Caffeine’s Place in the Bariatric Diet
Today we will be talking about caffeine, a staple in just about everyone’s diet. Whether it is coffee, black, or green teas, chocolate, or sodas, caffeinated products are ubiquitous in modern-day society. Over the past several decades, we’ve heard mixed reviews about caffeinated products and caffeine. Are they helpful or hurtful? Can they help you lose weight, or do they make you hungry? The data is all over the map. However, there are some steadfast rules that bariatric patients need to follow to ensure that their caffeine consumption is not detrimental to their health and their weight loss after bariatric surgery.
First and foremost, think about all the foods and drinks that contain caffeine. Unfortunately, for the most part, these foods and drinks are unhealthy. The notable exceptions include unsweetened coffee or tea as well as dark chocolate. However, many more caffeinated items are detrimental to your health and continued weight loss. Sodas, mixed coffee drinks, milk tea, and milk chocolate can all add hundreds of calories to your daily intake. As such, other than a nice pick me up from an unsweetened black coffee or tea, we encourage patients only to drink caffeinated drinks as an indulgence.
Second, caffeine is an irritant. It is essential to avoid caffeine in the early days after surgery. As such, we highly discourage caffeine in the few weeks and months after your procedure. Remember that your stomach has undergone significant trauma, and caffeinated drinks don’t help you recover from that. This is not to say that a little bit of caffeine here and there is bad. However, if you like the taste of coffee or tea, you can try caffeinated options that only contain about 5-10% of what a fully caffeinated coffee would have.
Third, caffeine is a diuretic. Getting all your liquid from caffeinated products also increases your urine output, and you may remain under-hydrated. You may have read elsewhere on our website that dehydration is one of the leading diet busters after bariatric surgery. We recommend the patients drink upwards of 64 fluid ounces each day, which may seem like a lot, but it is about the minimum amount for proper hydration. A lack of hydration can lead you to eat more and drink liquids that may not be conducive to your weight loss.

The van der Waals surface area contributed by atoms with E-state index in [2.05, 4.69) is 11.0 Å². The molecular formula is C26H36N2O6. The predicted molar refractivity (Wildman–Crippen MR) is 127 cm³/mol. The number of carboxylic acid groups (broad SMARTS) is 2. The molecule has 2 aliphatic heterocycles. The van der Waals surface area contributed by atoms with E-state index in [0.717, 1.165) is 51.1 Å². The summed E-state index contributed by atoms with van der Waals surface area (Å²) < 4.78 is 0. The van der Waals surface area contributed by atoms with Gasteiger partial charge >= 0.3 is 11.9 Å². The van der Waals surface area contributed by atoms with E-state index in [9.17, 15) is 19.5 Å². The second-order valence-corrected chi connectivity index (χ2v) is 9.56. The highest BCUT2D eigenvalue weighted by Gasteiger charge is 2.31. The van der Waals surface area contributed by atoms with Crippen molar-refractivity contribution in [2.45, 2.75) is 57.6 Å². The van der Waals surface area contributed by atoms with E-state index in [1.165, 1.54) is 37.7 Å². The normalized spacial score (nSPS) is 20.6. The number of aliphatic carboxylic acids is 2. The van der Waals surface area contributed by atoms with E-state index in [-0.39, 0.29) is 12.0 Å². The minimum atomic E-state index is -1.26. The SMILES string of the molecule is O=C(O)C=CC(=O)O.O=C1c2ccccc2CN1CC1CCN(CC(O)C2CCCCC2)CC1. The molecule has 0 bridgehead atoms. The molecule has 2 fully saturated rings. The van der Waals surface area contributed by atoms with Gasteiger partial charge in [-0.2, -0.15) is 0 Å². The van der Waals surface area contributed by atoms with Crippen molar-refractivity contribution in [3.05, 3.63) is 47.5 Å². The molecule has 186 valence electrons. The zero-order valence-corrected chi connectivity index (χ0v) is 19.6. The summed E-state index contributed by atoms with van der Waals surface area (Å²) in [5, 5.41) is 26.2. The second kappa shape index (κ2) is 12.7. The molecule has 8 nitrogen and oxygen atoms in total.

The Bottom Line
Foremost, caffeine in moderation and early in the day (so it does not interfere with sleep) should be just fine after about six months from bariatric surgery. Most importantly, talk to your bariatric surgeon about their thoughts on caffeine and how you can get a quick boost without it. Remember that proper hydration and exercise, both eminently healthy for you, can make you more motivated, more alert, and feel better throughout the day.
As with any questions or concerns you may have, we encourage you to contact our office to learn more. If you are interested in bariatric surgery, you can watch our online seminar. At this point, we will contact you to schedule a consultation with one of our bariatric surgeons and get you one step closer to changing your life.